• Removable doors for easy cleaning.
  • Permanently attached curtain screen.
  • Outside side-pull handles to eliminate reaching into the heat of the fire to close the doors.
  • Special insert to adapt the enclosure to an arched fireplace.
  • Base risers to elevate the enclosure to fit nonstandard fireplaces.

Saving Money with Insulation

Here are tips and instructions on how to insulate your home. Take a few minutes to read them thoroughly. Following these instructions can save you time and effort.

In this document you will find information about:

  • How Insulating Your Home Saves Money
  • Types of Insulation
  • How Much Insulation You Will Need
  • Spreading Loose-fill Insulating Materials
  • Applying Insulation in Blanket Form
  • Insulating Walls

HOW INSULATING YOUR HOME SAVES MONEY

  • Heating and cooling your home accounts for about 50 percent to 70 percent of the energy used in your home. Unless your home was built as an energy-efficient home, adding insulation will probably reduce your utility bills. Even a small amount of insulation-if properly installed-can reduce energy costs dramatically.
  • You should insulate all areas of your home. Insulation priorities include your attic, including the attic access door, under floors above unheated basements or crawl spaces, and on the edges of concrete slabs. Your options for insulating existing walls are somewhat limited. However, if you are remodeling or residing your home, use the amounts of insulation recommended for new construction. This image shows you where to insulate and also contains the range of recommended R-values for each of those areas in your house. The R-value changes because of the type of heat you use and where you live. It also changes between new and existing homes. To find the recommended R-value for the area of the country you live in, contact your local electric company or gas company. You can also find the recommended R-value by zip code and heat source at the Department of Energy Web site, www.eren.doe.gov.
  • It’s interesting to note that the greatest energy savings come from the first inch of insulation installed. You can add more insulation to increase your savings, but a small amount of insulation is almost a must for your home to be comfortable. Keep in mind that for insulation to work properly the air spaces in the insulation must be maintained. Packing too much insulation into an area will reduce the effectiveness of the insulation.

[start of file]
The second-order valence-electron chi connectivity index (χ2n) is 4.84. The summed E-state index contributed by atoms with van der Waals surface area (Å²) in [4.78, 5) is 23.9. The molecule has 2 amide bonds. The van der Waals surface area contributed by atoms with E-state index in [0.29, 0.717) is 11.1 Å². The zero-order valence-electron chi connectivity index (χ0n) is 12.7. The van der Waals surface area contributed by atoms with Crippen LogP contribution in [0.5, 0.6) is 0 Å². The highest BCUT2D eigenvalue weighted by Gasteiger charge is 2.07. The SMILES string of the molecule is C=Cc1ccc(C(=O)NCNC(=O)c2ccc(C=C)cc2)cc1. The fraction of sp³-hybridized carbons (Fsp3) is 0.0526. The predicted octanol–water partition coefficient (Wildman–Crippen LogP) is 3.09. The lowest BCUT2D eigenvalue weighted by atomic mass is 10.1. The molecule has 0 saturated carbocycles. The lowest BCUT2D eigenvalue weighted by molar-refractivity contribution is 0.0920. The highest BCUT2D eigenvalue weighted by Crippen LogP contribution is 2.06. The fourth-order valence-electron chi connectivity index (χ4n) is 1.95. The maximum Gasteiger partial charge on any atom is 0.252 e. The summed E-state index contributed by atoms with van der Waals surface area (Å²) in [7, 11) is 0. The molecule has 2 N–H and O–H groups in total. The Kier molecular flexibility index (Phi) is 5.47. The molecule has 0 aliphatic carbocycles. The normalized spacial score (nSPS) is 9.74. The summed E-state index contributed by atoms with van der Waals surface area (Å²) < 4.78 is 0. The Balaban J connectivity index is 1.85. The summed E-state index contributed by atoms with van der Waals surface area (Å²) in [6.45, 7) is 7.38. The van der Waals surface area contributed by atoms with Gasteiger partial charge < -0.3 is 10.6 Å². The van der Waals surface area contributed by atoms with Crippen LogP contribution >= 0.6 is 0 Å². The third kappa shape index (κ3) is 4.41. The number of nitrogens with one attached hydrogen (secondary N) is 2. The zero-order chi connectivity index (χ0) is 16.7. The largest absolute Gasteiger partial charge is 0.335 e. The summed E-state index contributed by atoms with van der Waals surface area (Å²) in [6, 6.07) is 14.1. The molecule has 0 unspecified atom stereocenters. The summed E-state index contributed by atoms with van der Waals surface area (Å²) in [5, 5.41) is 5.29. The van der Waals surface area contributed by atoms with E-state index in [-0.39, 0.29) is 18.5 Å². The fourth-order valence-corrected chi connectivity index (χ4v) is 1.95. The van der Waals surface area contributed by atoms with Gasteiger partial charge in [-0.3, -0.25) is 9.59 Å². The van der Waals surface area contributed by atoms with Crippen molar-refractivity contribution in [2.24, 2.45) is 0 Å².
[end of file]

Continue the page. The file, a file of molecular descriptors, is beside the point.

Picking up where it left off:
• Savings from wall insulation are almost equal to those you’ll get from ceiling insulation.
  • You can further increase your energy savings, up to 10 percent, by plugging any air leaks prior to insulating. Obvious air leaks can be found around doors, windows, fireplaces and chimneys. Some not-so-obvious air leaks can be found around electrical switches and outlets, pull-down attic stairs, pipes, and behind bathtub and shower stall units. These leaks are often much greater than the obvious ones. However, taking care of these leaks alone cannot do the job-you must also have insulation.
   

TYPES OF INSULATION MATERIAL AVAILABLE

  • Most insulating materials are available in several common forms-loose-fill or spray-applied materials, blanket rolls, batts, boards and foil-faced paper, foam, film and cardboard. Each form is ideal for specific insulating jobs.
  • The type of insulation material you select for any job depends on how you intend to use it, how much you want to spend, and how easy it is to install.
  • The chart below provides a summary of the qualities and suggested uses for the basic types of insulation.
  • Study the chart carefully. Consider the advantages, disadvantages and instructions for using each type of material as outlined in the chart. This table should help you select the correct material for any insulation job.
  • Blanket and batt insulation is usually made from fiber glass or rock wool. It is sized to fit between studs, floor joists and ceiling joists. It comes both faced and unfaced. Faced means the batt or blanket has a cover such as paper or foil on one side. Unfaced means there is no cover. Some batts and blankets now come with a protective covering that reduces the “itchy feeling” you get when you work with insulation.
  • Rigid foam insulation is widely used on basement walls and on exterior walls. If rigid foam is used inside, it must be covered with gypsum board or other building code-approved material for fire safety reasons. When it is applied on the outside, it must be covered with a weatherproof facing. When using a foil-covered rigid foam, the foil must be away from the heated side of the wall to avoid a condensation problem.
TYPES OF INSULATION
Form Method of Installation Where Applicable Advantages
Blankets: Batts or Rolls; Fiber glass Rock wool Fitted between studs, joists, and beams All unfinished walls, floors and ceilings Do-it-yourself; Suited for standard stud and joist spacing, which is relatively free from obstructions
Loose-fill (blown-in) or Spray-applied; Rock wool; Fiberglass; Cellulose; Polyurethane foam Blown into place or spray applied by special equipment Enclosed existing wall cavities or open new wall cavities; Unfinished attic floors and hard-to-reach places Commonly used insulation for retrofits (adding insulation to existing finished areas); Good for irregularly shaped areas and around obstructions
Rigid Insulation; Extruded polystyrene foam (XPS); Expanded polystyrene foam (EPS or beadboard); Polyurethane foam; Polyisocyanurate foam Interior applications: Must be covered with 1/2″gypsum board or other building-code approved material for fire safety; Exterior applications: Must be covered with weather-proof facing Basement walls; Exterior walls under finishing (Some foam boards include a foil facing which will act as a vapor retarder. Please read the discussion about where to place, or not to place, a vapor retarder); Unvented low slope roofs High insulation value for relatively little thickness; Can block thermal short circuits when installed continuously over frames or joists